A decision by Palo Alto residents in November to make a portion of Byxbee Park available for a new compost plant is forcing city officials to walk a fine line between two competing goals -- respecting the will of the voters and honoring its commitment to reopen the park to the public.
The council voted 8-0, with Gail Price absent, to proceed with the planning process for a new waste plant because of the passage Measure E, which allows the city to use 10 acres of previously dedicated parkland for a such a facility. The measure passed with 64 percent of the vote.
Though the measure did not authorize the construction a waste-to-energy plant, it addressed one of the greatest stumbling blocks to construction of a local composting facility -- availability of land.
Related story: Plan for a Baylands waste facility surges ahead (Nov. 8, 2011)
The debate over a new waste plant was prompted by the recent closure of the city's landfill, which contains a composting operation. The question of whether the city should build a new compost facility in the Baylands or ship its compost to Gilroy has split the city's environmental community and the council, with some arguing that the city should keep composting local and others maintaining that public parkland is a terrible site for a waste facility. Most of the landfill has already been capped and reopened to the public, but a 51-acre portion of Byxbee Park remains closed.
But while Measure E concerns itself exclusively with a 10-acre site next to the Regional Water Quality Control Plant, the measure's passage is forcing the council to revise its plans for a much larger portion of Byxbee Park. On Monday, the council acceded to a staff recommendation to postpone the capping of a 51-acre portion of the park -- a major phase in the city's recent reopening of the park to the public. This section contains most of the 10-acre site that Measure E undedicated.
Assistant Public Works Director Phil Bobel recommended delaying the capping of the 51-acre site while the city further evaluates its options for the new plant. If the city caps the site as planned but then determines that it should proceed with the new plant, it would have to undo some of its work.
"Once you cap something and then come back and try to create a level pad on a 10-acre site, you'll be disrupting the cap you just put in there and there would be increased costs to create that pad and recreate the cap," Bobel said.
The council agreed to postpone the capping process, though council members Karen Holman, Greg Schmid and Sid Espinosa -- all of whom had opposed Measure E -- expressed concern about the delay. Schmid recommended charging the city's Refuse Fund rent for the 51-acre site until the park is reopened to the public. But while Holman supported this idea, the rest of the council rejected it.
"Whatever we do tonight is going to impact 51 acres," Holman said. "That's not what E was about."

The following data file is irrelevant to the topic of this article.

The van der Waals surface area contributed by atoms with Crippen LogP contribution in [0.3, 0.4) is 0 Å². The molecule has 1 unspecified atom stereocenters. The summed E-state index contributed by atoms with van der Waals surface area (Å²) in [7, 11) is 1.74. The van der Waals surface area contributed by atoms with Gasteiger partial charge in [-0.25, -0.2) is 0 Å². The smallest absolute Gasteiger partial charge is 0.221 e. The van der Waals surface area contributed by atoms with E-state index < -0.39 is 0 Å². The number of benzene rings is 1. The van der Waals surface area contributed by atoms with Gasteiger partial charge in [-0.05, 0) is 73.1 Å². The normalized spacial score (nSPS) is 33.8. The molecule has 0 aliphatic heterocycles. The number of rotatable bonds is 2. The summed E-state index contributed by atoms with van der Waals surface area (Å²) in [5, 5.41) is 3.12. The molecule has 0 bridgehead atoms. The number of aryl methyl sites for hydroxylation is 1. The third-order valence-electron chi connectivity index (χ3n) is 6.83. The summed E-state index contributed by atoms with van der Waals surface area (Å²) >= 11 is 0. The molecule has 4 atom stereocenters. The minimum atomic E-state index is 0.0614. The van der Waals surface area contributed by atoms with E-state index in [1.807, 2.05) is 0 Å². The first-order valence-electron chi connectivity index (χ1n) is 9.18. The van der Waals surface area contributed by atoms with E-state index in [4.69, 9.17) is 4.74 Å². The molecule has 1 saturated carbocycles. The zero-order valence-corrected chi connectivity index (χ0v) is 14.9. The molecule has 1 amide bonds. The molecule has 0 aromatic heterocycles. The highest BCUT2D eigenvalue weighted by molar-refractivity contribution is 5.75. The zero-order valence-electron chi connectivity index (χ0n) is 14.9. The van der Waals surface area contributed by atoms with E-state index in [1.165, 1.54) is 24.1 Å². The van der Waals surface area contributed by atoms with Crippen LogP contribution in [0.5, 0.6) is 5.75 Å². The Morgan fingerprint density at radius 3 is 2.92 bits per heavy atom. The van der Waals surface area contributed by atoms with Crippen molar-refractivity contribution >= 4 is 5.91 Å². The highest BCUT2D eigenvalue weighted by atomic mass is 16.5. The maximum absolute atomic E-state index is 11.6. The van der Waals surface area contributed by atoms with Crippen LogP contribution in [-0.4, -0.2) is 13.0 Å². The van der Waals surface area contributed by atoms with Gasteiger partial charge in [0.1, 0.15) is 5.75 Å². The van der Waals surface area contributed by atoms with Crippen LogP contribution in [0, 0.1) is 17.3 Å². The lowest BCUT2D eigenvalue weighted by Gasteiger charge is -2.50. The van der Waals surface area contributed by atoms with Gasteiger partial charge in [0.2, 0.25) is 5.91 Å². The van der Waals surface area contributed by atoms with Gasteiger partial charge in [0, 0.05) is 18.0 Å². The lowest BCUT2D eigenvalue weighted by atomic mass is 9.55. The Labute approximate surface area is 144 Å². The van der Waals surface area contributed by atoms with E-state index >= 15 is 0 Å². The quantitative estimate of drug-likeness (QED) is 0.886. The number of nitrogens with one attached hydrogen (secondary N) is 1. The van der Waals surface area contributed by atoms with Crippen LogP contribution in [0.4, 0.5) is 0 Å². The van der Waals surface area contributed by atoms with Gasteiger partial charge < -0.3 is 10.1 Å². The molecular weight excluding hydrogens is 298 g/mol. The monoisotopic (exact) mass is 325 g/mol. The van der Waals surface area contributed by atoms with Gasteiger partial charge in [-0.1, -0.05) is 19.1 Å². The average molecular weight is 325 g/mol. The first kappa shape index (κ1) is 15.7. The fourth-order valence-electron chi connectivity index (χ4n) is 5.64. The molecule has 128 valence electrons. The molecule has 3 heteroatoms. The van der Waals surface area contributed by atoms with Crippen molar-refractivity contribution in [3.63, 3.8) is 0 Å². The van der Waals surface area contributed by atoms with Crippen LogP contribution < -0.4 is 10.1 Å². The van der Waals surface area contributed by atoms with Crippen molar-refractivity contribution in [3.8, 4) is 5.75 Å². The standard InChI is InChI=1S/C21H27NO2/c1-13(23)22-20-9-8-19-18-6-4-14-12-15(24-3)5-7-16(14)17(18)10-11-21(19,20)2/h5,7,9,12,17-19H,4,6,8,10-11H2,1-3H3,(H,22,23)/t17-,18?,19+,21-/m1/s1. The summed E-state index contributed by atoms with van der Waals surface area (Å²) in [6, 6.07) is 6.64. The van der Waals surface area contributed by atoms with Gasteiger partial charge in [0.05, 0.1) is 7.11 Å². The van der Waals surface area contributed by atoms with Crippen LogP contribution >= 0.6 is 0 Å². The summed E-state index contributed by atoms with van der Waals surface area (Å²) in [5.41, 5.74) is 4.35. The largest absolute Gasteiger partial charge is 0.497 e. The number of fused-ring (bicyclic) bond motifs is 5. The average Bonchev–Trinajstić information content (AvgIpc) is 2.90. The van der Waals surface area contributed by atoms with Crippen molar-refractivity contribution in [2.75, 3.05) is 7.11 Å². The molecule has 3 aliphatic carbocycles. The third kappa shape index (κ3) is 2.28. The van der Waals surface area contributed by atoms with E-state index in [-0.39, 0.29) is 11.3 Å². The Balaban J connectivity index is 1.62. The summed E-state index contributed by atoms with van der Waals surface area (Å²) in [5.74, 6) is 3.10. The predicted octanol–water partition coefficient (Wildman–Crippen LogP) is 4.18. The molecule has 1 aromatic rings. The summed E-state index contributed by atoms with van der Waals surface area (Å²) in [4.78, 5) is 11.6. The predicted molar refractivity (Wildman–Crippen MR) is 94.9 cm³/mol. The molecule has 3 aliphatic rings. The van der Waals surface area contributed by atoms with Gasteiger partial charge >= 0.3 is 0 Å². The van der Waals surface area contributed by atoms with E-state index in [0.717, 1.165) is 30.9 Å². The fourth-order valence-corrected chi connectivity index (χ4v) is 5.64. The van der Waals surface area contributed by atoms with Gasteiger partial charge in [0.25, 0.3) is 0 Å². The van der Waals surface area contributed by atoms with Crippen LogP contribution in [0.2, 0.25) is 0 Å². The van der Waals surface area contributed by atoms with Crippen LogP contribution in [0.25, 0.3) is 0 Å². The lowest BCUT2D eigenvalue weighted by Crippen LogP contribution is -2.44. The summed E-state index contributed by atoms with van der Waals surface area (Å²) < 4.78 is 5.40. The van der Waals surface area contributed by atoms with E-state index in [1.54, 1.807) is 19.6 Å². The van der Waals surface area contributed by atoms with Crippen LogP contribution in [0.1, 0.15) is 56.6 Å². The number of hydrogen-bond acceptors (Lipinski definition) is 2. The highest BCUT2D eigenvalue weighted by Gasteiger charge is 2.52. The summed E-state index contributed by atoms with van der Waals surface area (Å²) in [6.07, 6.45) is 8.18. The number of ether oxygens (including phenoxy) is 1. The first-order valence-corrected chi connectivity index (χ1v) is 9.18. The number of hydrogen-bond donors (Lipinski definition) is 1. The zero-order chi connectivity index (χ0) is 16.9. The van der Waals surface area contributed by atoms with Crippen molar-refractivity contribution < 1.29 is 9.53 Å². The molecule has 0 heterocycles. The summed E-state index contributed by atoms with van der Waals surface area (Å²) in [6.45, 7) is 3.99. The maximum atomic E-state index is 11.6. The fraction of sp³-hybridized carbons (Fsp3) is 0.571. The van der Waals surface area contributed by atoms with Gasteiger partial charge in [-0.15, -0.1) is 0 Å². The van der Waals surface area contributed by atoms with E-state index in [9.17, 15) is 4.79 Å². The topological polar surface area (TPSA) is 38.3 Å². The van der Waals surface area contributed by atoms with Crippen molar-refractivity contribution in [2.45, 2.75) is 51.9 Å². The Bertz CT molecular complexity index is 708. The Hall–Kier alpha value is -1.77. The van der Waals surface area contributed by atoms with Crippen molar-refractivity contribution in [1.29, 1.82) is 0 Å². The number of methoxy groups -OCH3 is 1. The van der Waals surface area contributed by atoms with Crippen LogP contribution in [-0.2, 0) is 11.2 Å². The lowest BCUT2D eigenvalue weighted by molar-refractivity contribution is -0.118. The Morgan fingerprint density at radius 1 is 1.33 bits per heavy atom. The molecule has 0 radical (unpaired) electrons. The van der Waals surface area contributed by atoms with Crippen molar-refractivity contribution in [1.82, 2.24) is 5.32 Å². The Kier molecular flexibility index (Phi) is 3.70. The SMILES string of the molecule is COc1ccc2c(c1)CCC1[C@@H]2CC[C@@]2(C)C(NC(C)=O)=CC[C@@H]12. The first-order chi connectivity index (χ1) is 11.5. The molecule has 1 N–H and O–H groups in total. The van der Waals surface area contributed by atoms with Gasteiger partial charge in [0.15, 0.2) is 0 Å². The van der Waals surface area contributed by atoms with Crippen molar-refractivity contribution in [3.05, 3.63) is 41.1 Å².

"How do you honor both the outcome of Measure E and honor our parkland dedication rules and laws?" she asked. "Measure E talked about 10 acres but we're really talking about impacting 51 acres because we're not going to close the 51 acres if we don't cap it as we had previously planned.
"That's a real struggle for me how to honor both sides of that?"
Schmid said the city is facing a dilemma between the benefits of opening up parkland and pursuing a green-energy solution to the city's composting conundrum. But Councilman Larry Klein, who supported the measure, said the council has an obligation to follow the voters' mandate and proceed with analysis of the new plant.
The council should not be doing "anything that tips the scales one way or another," Klein said. He opposed Schmid's proposal, saying it would merely shift funds from one city fund to another and in the process raise customers' utility bills. He said Schmid and Holman were trying to find arguments that "poke holes in Measure E" despite the voters' overwhelming passage of the measure.
"The people have spoken," Klein said. "It's our job as their servants to implement their will."
While the council agreed to delay the capping process, it also approved a $213,113 contract with the firm Golder Associates for the design and environmental work relating to this project. It also approved a $29,700 contract with the firm Alternative Resources Inc., to develop a process and timeline for considering the new waste-to-energy facility. Bobel said the schedule should be ready within the next four months.
City Manager James Keene said that while staff has no desire to delay the reopening of the parkland any more than necessary, to proceed with the capping of the landfill would run counter to the will of the voters.
"To not delay in many ways is a refutation of the vote for Measure E," Keene said. "We have got to keep the options open to explore what can happen on the site."
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